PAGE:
WTI Oil Prices Down This Week, But Headed Much Higher Long-Term

WTI oil prices were down this morning (Wednesday) to a low of $97.06 for September contracts, after the Energy Information Administration (EIA) reduced its 2014 price forecast yesterday.

WTI oil priceCiting increased oil production in the United States, the EIA dropped its 2014 forecast for WTI oil prices to $100.45 per barrel. In July, the EIA had projected a price of $100.98 per barrel.

The EIA also lowered its forecast on Brent crude from $109.55 to $108.11 for the rest of 2014.

According to the EIA, crude production in the United States is expected to reach 8.46 million barrels per day by the end of 2014 and 9.28 million per day in 2015. That's the nation's highest average in 42 years.

At the same time, global demand is expected to drop slightly. In July, worldwide demand was at 91.62 million barrels per day. The EIA expects global demand to average 91.56 million barrels a day for the rest of the year.

High U.S. production is also why oil prices have dipped this month. The WTI oil price has been steadily declining since hitting a high of $106.64. At the time, the crisis in Iraq escalated rapidly and oil traders flooded the market with buy orders. Since then, the conflict in Iraq has been contained mostly to the northern part of the country and parts of Syria.

The southern region of Iraq is responsible for the country's exports and has been unaffected so far by ISIS (Islamic State of Iraq and Syria) militants.

The fact that Iraq's export region has yet to be hit with the crisis has led to a price correction from June's inflated highs, and yesterday's report of increased U.S. production and decreased global demand further deflated the WTI oil price.

But according to Money Morning's Global Energy Strategist Dr. Kent Moors, oil prices will be heading much higher in the long term, despite the short-term outlook of the EIA...

Why the WTI Oil Price Is Headed Much Higher

The price jump over $106 a barrel in June was not surprising at all, given the geopolitical landscape of the Middle East.

"Whenever a conflict occurs in an oil-producing country, oil prices rise," said Moors. "It's one of the most predictable patterns in the markets."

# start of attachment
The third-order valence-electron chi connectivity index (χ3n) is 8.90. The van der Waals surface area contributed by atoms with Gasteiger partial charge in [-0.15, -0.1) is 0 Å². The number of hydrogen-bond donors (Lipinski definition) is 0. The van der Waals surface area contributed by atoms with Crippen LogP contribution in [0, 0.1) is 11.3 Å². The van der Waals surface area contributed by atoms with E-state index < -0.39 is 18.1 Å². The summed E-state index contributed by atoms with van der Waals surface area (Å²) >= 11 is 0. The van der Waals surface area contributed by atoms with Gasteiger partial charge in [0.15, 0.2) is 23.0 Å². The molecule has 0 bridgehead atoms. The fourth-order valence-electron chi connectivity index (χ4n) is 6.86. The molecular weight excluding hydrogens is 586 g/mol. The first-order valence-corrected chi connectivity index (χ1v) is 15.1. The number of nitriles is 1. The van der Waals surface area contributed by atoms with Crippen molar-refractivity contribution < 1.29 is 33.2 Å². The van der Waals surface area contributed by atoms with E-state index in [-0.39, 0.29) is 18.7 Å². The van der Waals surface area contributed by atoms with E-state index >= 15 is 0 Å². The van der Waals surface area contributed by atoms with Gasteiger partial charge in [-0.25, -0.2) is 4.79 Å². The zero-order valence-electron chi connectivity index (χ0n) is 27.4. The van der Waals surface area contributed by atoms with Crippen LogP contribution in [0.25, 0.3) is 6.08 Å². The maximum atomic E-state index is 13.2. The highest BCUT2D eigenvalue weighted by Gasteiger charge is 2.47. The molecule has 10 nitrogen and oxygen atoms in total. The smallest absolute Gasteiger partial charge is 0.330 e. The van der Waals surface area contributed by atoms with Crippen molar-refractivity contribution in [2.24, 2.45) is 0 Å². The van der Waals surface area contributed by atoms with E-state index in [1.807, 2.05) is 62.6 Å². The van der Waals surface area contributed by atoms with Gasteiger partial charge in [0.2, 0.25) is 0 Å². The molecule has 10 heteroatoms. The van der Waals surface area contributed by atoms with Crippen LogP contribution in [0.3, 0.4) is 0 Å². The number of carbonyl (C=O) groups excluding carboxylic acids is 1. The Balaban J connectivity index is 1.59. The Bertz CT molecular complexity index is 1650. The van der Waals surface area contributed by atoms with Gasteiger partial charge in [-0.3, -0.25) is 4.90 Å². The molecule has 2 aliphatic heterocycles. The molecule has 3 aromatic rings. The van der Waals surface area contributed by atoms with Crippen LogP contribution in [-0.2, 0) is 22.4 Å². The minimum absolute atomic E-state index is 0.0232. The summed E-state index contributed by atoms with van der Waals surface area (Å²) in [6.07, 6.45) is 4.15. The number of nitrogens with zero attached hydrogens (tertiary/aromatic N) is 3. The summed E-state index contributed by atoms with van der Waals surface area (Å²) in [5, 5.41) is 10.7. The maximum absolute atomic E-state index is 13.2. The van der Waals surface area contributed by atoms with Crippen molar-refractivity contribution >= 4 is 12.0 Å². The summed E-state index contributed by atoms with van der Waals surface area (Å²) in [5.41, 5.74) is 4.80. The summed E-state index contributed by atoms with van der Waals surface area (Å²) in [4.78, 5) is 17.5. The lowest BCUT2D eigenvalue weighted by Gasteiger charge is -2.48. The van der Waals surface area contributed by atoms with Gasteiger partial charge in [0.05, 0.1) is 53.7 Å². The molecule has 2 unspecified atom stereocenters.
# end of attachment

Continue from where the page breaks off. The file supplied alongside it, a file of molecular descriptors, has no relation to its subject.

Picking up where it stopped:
That's exactly what happened in June and July when prices spiked. But just because prices have settled doesn't mean the concern is over...

Iraq has been embroiled in political and military discord for decades, but the current situation is very different from any conflict that has come before. This crisis in Iraq is a religious war, between the Sunni militants and Shiite Muslims.

It's a humanitarian crisis that spans political, religious, and territorial borders.

Even with the export region untouched so far, "the price of oil will continue to rise in the long run, simply out of fear and uncertainty," Moors said."It is merely the fear of disrupted supply that causes the risk premium on oil to rise."

Much of northern Iraq - including the country's second-largest city, Mosul - has been overrun by ISIS. It's estimated that the area captured by ISIS militants contributes 15% of Iraq's total oil production.

That 15% may not affect exports at the moment, but it does weight heavily on Iraq's total production.

"Right now, Iraq accounts for 4% of the world's global oil production," Moors continued." That may not seem like a big percentage. But a complete loss of Iraqi production would spike the world oil price up to at least $200 per barrel in a heartbeat."

"If even just a third of Iraq's oil production went offline, former military leaders and energy experts warn that crude oil prices will go up an additional $40 per barrel," Moors said.

Instead, traders and analysts keep pointing to the untouched southern region as a reason oil prices will remain low. According to Moors, they're all missing the point.

"ISIS does not have to control a single well in southern Iraq to be able to impact the price," Moors said. "All they have to do is immobilize the government in Baghdad. Without central administrative control, the western majors running those fields in the south really don't know what they're supposed to be doing next and that's really the political vice that's being created here."

"So without controlling any fields whatsoever, prices are going to begin to feel the impact merely because of the political instability that's taking place in the capital."

Editor's Note: Now, according to Dr. Moors, the chaos in the Middle East is about to "go global." As you'll see, a select group of companies is set to benefit in a very big and unique way.

To get the full report, including what it means for your money, go here.

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